|The aim of this project is to locate and document the archaeological remains of two early shipwreck mariner relief stations located at Cape du Couedic and West Bay on Kangaroo Island . During the 19 th century maritime trade and traffic was expanding rapidly along the South Australia coastline. As such, shipwrecks, cargo loss, and loss of life increased. Lifesaving stations were erected along the south coast and on Kangaroo Island in an effort to decrease these maritime disasters and aid in the recovery of shipwreck survivors and cargo. Records indicate that as early as 1899 shipwreck shelter huts were erected on the west end of Kangaroo Island . These stations were not manned but were simply a shack built of corrugated iron, wood and stone. They contained enough supplies for shipwreck survivors to sustain until further help arrived. Items such as bread, meat, water, blankets, rockets, etc. were stored inside. A notice board was posted outside declaring the supplies were only for shipwreck survivors and that the nearest settlement was X miles away in a particular direction. Instructions were included on how to open the stores and fire the rockets. It is not certain if any shipwrecked people ever used these shelter huts as there are no mentions of this in historical documents thus far. |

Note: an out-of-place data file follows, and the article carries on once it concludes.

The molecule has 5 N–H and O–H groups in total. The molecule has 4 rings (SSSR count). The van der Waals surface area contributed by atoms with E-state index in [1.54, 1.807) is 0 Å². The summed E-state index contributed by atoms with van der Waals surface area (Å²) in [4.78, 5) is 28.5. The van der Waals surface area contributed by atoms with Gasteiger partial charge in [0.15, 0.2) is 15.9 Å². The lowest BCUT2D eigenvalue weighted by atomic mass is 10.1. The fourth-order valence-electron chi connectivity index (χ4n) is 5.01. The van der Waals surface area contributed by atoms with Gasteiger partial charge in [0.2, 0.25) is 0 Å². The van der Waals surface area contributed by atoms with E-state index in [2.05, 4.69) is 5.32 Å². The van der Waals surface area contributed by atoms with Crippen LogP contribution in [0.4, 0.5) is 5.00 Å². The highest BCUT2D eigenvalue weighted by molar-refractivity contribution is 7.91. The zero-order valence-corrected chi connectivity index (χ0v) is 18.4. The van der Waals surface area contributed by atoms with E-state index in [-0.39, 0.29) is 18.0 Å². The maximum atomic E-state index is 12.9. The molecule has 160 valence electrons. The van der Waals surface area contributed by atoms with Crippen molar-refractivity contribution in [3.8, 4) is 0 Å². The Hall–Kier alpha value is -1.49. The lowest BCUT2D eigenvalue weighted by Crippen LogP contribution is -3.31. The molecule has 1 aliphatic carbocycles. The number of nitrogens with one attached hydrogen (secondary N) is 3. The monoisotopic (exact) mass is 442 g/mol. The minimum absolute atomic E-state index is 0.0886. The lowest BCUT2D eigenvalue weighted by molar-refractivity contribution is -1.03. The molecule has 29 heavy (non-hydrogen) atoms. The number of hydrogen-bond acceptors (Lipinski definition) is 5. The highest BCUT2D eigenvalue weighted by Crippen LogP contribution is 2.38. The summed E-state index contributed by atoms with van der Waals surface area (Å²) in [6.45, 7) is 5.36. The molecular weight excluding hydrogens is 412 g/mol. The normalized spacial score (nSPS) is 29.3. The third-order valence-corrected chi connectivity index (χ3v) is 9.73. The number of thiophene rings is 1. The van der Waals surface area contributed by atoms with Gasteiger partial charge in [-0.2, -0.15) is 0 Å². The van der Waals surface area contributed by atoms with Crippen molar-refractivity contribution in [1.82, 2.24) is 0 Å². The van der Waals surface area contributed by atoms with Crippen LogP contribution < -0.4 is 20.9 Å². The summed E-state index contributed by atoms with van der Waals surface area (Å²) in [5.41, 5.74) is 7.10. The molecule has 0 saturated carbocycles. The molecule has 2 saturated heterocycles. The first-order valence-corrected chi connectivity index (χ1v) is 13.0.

The project crew included Jennifer McKinnon, Jason Raupp, Claire Dappert, Ian Moffat, and Andrea Smith. On 7 April 2006 the crew arrived at Kangaroo Island and set up headquarters at the Flinders-Baudin Research Center at Rocky River (Flinders Chase National Park). The first order of business was to visit Cape du Couedic and West Bay to assess the survey area. Both of these areas posed physical challenges; Cape du Couedic proved to be a difficult terrain due to the rocky landscape and dense scrub, and West Bay consisted of steep sand dunes and thick vegetation.
After inspecting the survey areas the team determined the best plan of action was to return and conduct systematic pedestrian surveys in areas identified as having high probability. These high probability areas were based on viewsheds of shipwrecked sailors and rescue crews on land. Historic photographs were also used to identify the locations of these shipwreck shelter huts.
Two pedestrian surveys were conducted at Cape du Couedic. The first survey was conducted west of the lighthouse. One area of probability included a square pit cut into the limestone bedrock. This feature was of interest due to the regularity of the square shape and the cut walls, and was unlike any other feature in the survey area. Additionally, the approximate size of 2m x 2.4m wide and 25-40 cm deep is similar to the assumed size of the historic shelter.
Overall, the project was a great success. Several possible locations of the historic shipwreck shelter were identified and it is hoped that the magnetometer surveys may provide information about the locations. Thanks to the crew for working so hard!
This research was funded through a Flinders Faculty Research Maintenance Grant.